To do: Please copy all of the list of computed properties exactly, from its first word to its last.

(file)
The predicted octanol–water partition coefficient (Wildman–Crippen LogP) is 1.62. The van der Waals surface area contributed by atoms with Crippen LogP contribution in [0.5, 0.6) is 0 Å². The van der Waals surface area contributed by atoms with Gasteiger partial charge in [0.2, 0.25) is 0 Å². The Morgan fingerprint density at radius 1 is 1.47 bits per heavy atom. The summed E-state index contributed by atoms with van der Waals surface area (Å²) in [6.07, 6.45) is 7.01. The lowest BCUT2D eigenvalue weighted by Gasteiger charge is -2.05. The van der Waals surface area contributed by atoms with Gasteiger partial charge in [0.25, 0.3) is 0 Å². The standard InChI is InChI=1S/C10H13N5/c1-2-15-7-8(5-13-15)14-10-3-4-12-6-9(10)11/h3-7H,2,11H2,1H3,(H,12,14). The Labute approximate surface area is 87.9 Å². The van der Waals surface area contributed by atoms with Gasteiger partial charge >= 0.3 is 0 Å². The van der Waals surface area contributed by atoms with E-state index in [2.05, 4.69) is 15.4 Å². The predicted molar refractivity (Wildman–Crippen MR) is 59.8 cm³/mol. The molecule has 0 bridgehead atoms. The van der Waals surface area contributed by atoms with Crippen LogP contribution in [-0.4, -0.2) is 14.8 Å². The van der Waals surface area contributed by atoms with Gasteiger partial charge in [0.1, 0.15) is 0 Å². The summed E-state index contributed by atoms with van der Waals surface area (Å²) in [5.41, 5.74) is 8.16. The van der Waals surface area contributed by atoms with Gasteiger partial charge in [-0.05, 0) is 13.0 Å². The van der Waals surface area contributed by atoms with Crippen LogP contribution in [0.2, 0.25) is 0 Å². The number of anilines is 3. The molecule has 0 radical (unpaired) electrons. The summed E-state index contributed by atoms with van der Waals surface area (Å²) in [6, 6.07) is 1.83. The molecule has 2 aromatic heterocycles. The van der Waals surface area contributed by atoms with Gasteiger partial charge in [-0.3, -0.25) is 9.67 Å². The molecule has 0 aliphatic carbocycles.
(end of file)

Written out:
The predicted octanol–water partition coefficient (Wildman–Crippen LogP) is 1.62. The van der Waals surface area contributed by atoms with Crippen LogP contribution in [0.5, 0.6) is 0 Å². The van der Waals surface area contributed by atoms with Gasteiger partial charge in [0.2, 0.25) is 0 Å². The Morgan fingerprint density at radius 1 is 1.47 bits per heavy atom. The summed E-state index contributed by atoms with van der Waals surface area (Å²) in [6.07, 6.45) is 7.01. The lowest BCUT2D eigenvalue weighted by Gasteiger charge is -2.05. The van der Waals surface area contributed by atoms with Gasteiger partial charge in [0.25, 0.3) is 0 Å². The standard InChI is InChI=1S/C10H13N5/c1-2-15-7-8(5-13-15)14-10-3-4-12-6-9(10)11/h3-7H,2,11H2,1H3,(H,12,14). The Labute approximate surface area is 87.9 Å². The van der Waals surface area contributed by atoms with Gasteiger partial charge >= 0.3 is 0 Å². The van der Waals surface area contributed by atoms with E-state index in [2.05, 4.69) is 15.4 Å². The predicted molar refractivity (Wildman–Crippen MR) is 59.8 cm³/mol. The molecule has 0 bridgehead atoms. The van der Waals surface area contributed by atoms with Crippen LogP contribution in [-0.4, -0.2) is 14.8 Å². The van der Waals surface area contributed by atoms with Gasteiger partial charge in [0.1, 0.15) is 0 Å². The summed E-state index contributed by atoms with van der Waals surface area (Å²) in [5.41, 5.74) is 8.16. The van der Waals surface area contributed by atoms with Gasteiger partial charge in [-0.05, 0) is 13.0 Å². The van der Waals surface area contributed by atoms with Crippen LogP contribution in [0.2, 0.25) is 0 Å². The number of anilines is 3. The molecule has 0 radical (unpaired) electrons. The summed E-state index contributed by atoms with van der Waals surface area (Å²) in [6, 6.07) is 1.83. The molecule has 2 aromatic heterocycles. The van der Waals surface area contributed by atoms with Gasteiger partial charge in [-0.3, -0.25) is 9.67 Å². The molecule has 0 aliphatic carbocycles.